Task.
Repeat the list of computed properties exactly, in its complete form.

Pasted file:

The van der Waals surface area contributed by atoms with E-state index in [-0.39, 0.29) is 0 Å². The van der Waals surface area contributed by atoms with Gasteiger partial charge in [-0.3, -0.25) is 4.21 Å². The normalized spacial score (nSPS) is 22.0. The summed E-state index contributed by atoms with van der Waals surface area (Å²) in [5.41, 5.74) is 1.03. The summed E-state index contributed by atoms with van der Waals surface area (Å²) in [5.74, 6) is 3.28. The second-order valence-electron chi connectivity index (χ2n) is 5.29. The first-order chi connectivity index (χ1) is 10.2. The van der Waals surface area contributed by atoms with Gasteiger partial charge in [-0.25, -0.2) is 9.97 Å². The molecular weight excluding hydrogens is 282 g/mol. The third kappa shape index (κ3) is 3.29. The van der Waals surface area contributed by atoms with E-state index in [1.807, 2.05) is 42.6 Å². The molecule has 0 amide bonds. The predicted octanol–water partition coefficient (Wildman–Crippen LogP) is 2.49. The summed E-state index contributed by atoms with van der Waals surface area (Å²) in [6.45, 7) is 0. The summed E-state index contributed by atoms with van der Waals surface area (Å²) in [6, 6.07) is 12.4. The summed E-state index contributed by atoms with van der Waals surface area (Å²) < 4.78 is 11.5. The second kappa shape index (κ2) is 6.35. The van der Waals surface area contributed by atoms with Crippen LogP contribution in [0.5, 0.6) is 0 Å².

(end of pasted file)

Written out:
The van der Waals surface area contributed by atoms with E-state index in [-0.39, 0.29) is 0 Å². The van der Waals surface area contributed by atoms with Gasteiger partial charge in [-0.3, -0.25) is 4.21 Å². The normalized spacial score (nSPS) is 22.0. The summed E-state index contributed by atoms with van der Waals surface area (Å²) in [5.41, 5.74) is 1.03. The summed E-state index contributed by atoms with van der Waals surface area (Å²) in [5.74, 6) is 3.28. The second-order valence-electron chi connectivity index (χ2n) is 5.29. The first-order chi connectivity index (χ1) is 10.2. The van der Waals surface area contributed by atoms with Gasteiger partial charge in [-0.25, -0.2) is 9.97 Å². The molecular weight excluding hydrogens is 282 g/mol. The third kappa shape index (κ3) is 3.29. The van der Waals surface area contributed by atoms with E-state index in [1.807, 2.05) is 42.6 Å². The molecule has 0 amide bonds. The predicted octanol–water partition coefficient (Wildman–Crippen LogP) is 2.49. The summed E-state index contributed by atoms with van der Waals surface area (Å²) in [6.45, 7) is 0. The summed E-state index contributed by atoms with van der Waals surface area (Å²) in [6, 6.07) is 12.4. The summed E-state index contributed by atoms with van der Waals surface area (Å²) < 4.78 is 11.5. The second kappa shape index (κ2) is 6.35. The van der Waals surface area contributed by atoms with Crippen LogP contribution in [0.5, 0.6) is 0 Å².